Miscarriage After Miscarriage

Shared by Darlene Parks

I had always wanted a real family: a husband, kids, and a home of our own. I met the man who would be my husband, and after he proposed we discussed children. He was in agreement. All my dreams of a family were coming true, especially after buying our first house. Little did I know that the inception of pregnancy would also subject me to heartache and loss.

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About a year and a half after we got married, I experienced my first pregnancy. I was ecstatic. However, at the end of my first trimester I had a miscarriage. Being a nurse, I knew that these things can happen. My doctor told me it was a blighted ovum, which is when a fertilized egg doesn't develop into an embryo. I might have been more devastated had I carried the baby longer, but with my pragmatic outlook as both a nurse and a spiritual person, I took this as a sign: my body knew things were not right, and it terminated the pregnancy.

Around a year later, I became pregnant again. This time I felt a little trepidation, but more so, I was hopeful this one would “take.” Again, at the end of the first trimester, I miscarried. The cause for this miscarriage was a Hydatidiform Mole, which is a benign (non-cancerous) tumor, or an abnormal mass of cysts. However, if the mole is not completely removed, the condition can persist (along with vaginal bleeding), or it can turn into a type of cancer—called choriocarcinoma—which can spread to other organs. My doctor diligently monitored my pregnancy hormone level to make sure it came down as expected. The level did come back down to normal. If not, I may have needed chemotherapy or a even hysterectomy to get rid of the rest of the abnormal cells. 

Hesitant Hope

I became pregnant again for the third time, maybe a year or less later. This time, despite knowing my body knew when something didn’t develop properly, I was fearful I might never be able to have a baby and carry it through a normal pregnancy. I didn’t even tell people until after I passed the three-month mark. Even then, I was still afraid to hope for a normal pregnancy. It was probably around the six-month mark that I really dared to hope for a full-term birth. All was progressing as expected: my belly was getting bigger, heart tones were normal, and I believe I felt some movement. The nesting syndrome started to kick in, and I could finally start getting the nursery ready, so I was very busy doing that. I am happy to report that I gave birth to our son—a very healthy 9 pounds and 14.5 ounces, and that weight was after a good bowel movement!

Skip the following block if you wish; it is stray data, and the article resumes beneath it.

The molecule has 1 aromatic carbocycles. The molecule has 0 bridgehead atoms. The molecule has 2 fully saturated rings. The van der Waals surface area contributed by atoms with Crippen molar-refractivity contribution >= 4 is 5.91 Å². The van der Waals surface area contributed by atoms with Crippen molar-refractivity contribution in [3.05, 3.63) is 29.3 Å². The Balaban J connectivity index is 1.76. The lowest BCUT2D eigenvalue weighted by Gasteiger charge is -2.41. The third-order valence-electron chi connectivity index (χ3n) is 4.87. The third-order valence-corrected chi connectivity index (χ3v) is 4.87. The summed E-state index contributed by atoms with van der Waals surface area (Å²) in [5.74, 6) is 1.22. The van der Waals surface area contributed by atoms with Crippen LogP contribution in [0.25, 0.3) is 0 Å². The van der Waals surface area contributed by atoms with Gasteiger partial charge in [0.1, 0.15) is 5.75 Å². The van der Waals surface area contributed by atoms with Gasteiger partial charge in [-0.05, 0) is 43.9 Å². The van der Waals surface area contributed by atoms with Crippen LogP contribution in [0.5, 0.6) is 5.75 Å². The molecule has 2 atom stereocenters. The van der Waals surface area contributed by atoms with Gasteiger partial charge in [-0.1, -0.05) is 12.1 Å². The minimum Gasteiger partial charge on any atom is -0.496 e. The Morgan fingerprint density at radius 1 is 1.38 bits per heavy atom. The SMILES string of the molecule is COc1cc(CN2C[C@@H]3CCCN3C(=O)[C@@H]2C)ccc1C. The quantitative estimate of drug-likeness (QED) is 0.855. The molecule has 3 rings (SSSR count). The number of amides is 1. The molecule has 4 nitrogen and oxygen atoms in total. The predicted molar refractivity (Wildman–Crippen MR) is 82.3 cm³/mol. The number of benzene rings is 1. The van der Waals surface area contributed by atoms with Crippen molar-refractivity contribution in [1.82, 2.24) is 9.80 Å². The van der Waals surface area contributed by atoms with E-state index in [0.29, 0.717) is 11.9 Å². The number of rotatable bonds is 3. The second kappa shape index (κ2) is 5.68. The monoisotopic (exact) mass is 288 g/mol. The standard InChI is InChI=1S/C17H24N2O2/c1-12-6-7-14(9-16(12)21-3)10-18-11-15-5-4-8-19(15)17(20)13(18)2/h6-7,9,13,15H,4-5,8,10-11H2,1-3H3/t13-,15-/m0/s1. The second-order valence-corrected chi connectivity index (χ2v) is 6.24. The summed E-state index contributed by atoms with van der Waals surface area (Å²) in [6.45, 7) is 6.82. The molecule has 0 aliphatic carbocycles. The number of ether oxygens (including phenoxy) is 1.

I became pregnant again around a year later, and miscarried right around the end of the first trimester. This third time was another blighted ovum. I was disappointed and worried that our son would be an only child. I did not want that, since I was an only child, and hated it most of my life. It was lonely, especially if the weather was too bad to go outside and play, or your friends were all busy with other things, especially family things, and I had nobody my age or close to it in my own home to play with. I had to face the fact that maybe the one child I had might be as good as it gets. 

Two years after our son was born, I gave birth to a little girl, this time 7 pounds and 14 ounces. Again, I had to hold my excitement until I passed from the first and into the second trimester. After this pregnancy, my husband and I decided not to try to have any more. I felt my body had been through enough, and with the emotional turmoil from the second and third miscarriages, and then being fearful for being able to carry a babe full term, it was just too much to cope with. 

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My Family Forever

Though I was happy and content, being blessed with a boy and a girl, and the family I had hoped for was complete, I haven’t forgotten the children that never were. I read with interest the book Heaven is for Real, by Todd Burpo. Toward the end, the child speaks of meeting a sister who was never born, and whom the parents had never told him about. I was shocked when I read this. It never occurred to me that I may yet still have the opportunity to meet my unborn children in Heaven. At least this is my hope, and another reason I have for wanting to go there.

 
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